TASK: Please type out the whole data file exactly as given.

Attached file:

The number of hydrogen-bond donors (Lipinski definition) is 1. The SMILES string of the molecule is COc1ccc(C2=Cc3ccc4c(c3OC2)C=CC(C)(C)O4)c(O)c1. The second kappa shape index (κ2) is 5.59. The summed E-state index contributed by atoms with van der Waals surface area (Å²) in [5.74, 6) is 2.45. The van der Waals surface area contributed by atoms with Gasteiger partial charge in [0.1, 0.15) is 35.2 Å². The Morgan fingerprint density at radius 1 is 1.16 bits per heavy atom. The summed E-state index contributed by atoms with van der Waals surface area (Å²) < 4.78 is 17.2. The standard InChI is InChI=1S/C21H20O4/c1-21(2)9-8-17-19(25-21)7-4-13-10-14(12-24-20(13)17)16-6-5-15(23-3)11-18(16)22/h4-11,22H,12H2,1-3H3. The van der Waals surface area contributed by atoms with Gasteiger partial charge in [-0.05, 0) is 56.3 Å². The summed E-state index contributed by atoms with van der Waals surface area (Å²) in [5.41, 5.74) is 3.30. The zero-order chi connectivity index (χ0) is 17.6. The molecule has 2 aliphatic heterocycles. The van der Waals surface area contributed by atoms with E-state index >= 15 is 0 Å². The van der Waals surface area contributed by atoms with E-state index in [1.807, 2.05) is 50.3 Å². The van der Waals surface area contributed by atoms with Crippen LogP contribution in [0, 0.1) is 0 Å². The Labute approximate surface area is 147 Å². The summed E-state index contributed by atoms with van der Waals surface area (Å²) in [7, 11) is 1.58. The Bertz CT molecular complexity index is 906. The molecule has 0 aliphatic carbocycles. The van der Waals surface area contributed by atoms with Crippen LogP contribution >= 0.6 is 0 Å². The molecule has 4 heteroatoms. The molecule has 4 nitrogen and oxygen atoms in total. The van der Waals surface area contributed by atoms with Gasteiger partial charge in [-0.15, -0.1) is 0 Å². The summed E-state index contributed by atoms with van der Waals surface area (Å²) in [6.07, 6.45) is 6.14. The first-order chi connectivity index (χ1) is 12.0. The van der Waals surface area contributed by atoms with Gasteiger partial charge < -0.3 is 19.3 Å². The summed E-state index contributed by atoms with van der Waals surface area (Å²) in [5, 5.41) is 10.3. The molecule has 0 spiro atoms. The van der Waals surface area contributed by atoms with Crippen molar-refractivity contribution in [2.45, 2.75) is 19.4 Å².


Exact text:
The number of hydrogen-bond donors (Lipinski definition) is 1. The SMILES string of the molecule is COc1ccc(C2=Cc3ccc4c(c3OC2)C=CC(C)(C)O4)c(O)c1. The second kappa shape index (κ2) is 5.59. The summed E-state index contributed by atoms with van der Waals surface area (Å²) in [5.74, 6) is 2.45. The van der Waals surface area contributed by atoms with Gasteiger partial charge in [0.1, 0.15) is 35.2 Å². The Morgan fingerprint density at radius 1 is 1.16 bits per heavy atom. The summed E-state index contributed by atoms with van der Waals surface area (Å²) < 4.78 is 17.2. The standard InChI is InChI=1S/C21H20O4/c1-21(2)9-8-17-19(25-21)7-4-13-10-14(12-24-20(13)17)16-6-5-15(23-3)11-18(16)22/h4-11,22H,12H2,1-3H3. The van der Waals surface area contributed by atoms with Gasteiger partial charge in [-0.05, 0) is 56.3 Å². The summed E-state index contributed by atoms with van der Waals surface area (Å²) in [5.41, 5.74) is 3.30. The zero-order chi connectivity index (χ0) is 17.6. The molecule has 2 aliphatic heterocycles. The van der Waals surface area contributed by atoms with E-state index >= 15 is 0 Å². The van der Waals surface area contributed by atoms with E-state index in [1.807, 2.05) is 50.3 Å². The van der Waals surface area contributed by atoms with Crippen LogP contribution in [0, 0.1) is 0 Å². The Labute approximate surface area is 147 Å². The summed E-state index contributed by atoms with van der Waals surface area (Å²) in [7, 11) is 1.58. The Bertz CT molecular complexity index is 906. The molecule has 0 aliphatic carbocycles. The van der Waals surface area contributed by atoms with Crippen LogP contribution >= 0.6 is 0 Å². The molecule has 4 heteroatoms. The molecule has 4 nitrogen and oxygen atoms in total. The van der Waals surface area contributed by atoms with Gasteiger partial charge in [-0.15, -0.1) is 0 Å². The summed E-state index contributed by atoms with van der Waals surface area (Å²) in [6.07, 6.45) is 6.14. The first-order chi connectivity index (χ1) is 12.0. The van der Waals surface area contributed by atoms with Gasteiger partial charge < -0.3 is 19.3 Å². The summed E-state index contributed by atoms with van der Waals surface area (Å²) in [5, 5.41) is 10.3. The molecule has 0 spiro atoms. The van der Waals surface area contributed by atoms with Crippen molar-refractivity contribution in [2.45, 2.75) is 19.4 Å².